Volume 6, Issue 1, June 2018, Page: 23-36
Lithic Variability and Techno-Economy of the Initial Upper Palaeolithic in the Levant
Dirk Leder, Institute of Prehistoric Archaeology, CRC 806 – “Our way to Europe”, University of Cologne, Cologne, Germany
Received: May 18, 2018;       Accepted: Jun. 6, 2018;       Published: Jun. 29, 2018
DOI: 10.11648/j.ija.20180601.14      View  1435      Downloads  129
The Levant forms a geographic bridge between Africa and Eurasia, making it a focal point for research on past human dispersals. The Initial Upper Palaeolithic (IUP) of the Levant is commonly associated with Homo sapiens’ dispersal from Africa to Eurasia, which is characterised by substantial changes in material culture when compared to the preceding Middle Palaeolithic. While many researchers have noticed considerable variability among these IUP lithic assemblages, a systematic evaluation is currently missing. The study presented here addresses this cavity by employing techno-typological data from relevant Levantine IUP assemblages. Statistical methods, namely principal component analysis (PCA) and linear discriminant analysis (LDA) allow structuring these assemblages into distinct groups. These groups are then reviewed against palaeogeographic data and techno-economic behaviour patterns. Results show that IUP assemblages in the Mediterranean zone are similar to each other in regards to techno-typology, palaeogeography and techno-economic behaviour, being indicative of residential base camps. Contrastingly, assemblages in the semi-arid zone are more variable in regards to techno-typology and techno-economy, indicating more specialised activities such as hunting/butchering, which is often combined with local raw material exploitation.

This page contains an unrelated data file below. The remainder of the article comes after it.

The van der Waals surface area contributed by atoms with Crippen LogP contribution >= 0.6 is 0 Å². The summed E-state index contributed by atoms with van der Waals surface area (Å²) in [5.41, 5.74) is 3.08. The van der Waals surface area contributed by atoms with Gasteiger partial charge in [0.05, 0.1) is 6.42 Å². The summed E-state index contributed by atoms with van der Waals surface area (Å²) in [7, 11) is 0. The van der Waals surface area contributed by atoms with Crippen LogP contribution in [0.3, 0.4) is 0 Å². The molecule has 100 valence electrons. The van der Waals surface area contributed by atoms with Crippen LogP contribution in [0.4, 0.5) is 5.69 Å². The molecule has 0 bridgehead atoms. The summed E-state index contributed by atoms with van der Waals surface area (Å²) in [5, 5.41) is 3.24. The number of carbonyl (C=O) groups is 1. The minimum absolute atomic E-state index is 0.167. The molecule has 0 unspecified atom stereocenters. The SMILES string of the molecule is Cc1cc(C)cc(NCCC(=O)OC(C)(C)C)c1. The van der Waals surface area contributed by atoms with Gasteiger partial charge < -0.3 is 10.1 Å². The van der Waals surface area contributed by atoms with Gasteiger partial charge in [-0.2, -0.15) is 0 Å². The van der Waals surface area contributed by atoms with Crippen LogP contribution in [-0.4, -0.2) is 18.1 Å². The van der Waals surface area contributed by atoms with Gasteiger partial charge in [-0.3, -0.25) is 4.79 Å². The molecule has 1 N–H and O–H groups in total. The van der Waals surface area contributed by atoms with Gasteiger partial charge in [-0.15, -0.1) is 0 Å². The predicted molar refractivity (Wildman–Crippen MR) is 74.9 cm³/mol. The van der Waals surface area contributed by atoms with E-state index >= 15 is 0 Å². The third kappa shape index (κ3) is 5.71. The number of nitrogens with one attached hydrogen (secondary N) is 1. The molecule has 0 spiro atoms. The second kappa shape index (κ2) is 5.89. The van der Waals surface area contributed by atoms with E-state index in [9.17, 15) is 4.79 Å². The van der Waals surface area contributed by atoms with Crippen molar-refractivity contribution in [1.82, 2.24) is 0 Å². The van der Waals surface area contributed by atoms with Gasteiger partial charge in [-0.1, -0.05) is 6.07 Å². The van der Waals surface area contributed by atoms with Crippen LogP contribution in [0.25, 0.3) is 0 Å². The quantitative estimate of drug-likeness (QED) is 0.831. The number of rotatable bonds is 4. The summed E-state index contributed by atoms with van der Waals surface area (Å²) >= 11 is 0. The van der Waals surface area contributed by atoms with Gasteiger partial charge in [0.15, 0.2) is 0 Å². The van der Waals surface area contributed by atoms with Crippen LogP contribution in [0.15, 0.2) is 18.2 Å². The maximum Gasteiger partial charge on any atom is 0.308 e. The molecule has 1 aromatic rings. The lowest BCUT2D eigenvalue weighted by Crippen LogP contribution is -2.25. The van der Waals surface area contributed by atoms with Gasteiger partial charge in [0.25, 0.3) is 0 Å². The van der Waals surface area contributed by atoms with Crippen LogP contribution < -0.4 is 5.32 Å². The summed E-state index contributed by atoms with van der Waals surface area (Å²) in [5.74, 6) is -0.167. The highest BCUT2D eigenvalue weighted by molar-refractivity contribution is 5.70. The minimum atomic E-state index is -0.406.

Initial Upper Palaeolithic, Middle-Upper Palaeolithic Transition, Levant, Lithics, Techno-Economy, Technological Organization, Human-Environment Interactions
To cite this article
Dirk Leder, Lithic Variability and Techno-Economy of the Initial Upper Palaeolithic in the Levant, International Journal of Archaeology. Vol. 6, No. 1, 2018, pp. 23-36. doi: 10.11648/j.ija.20180601.14
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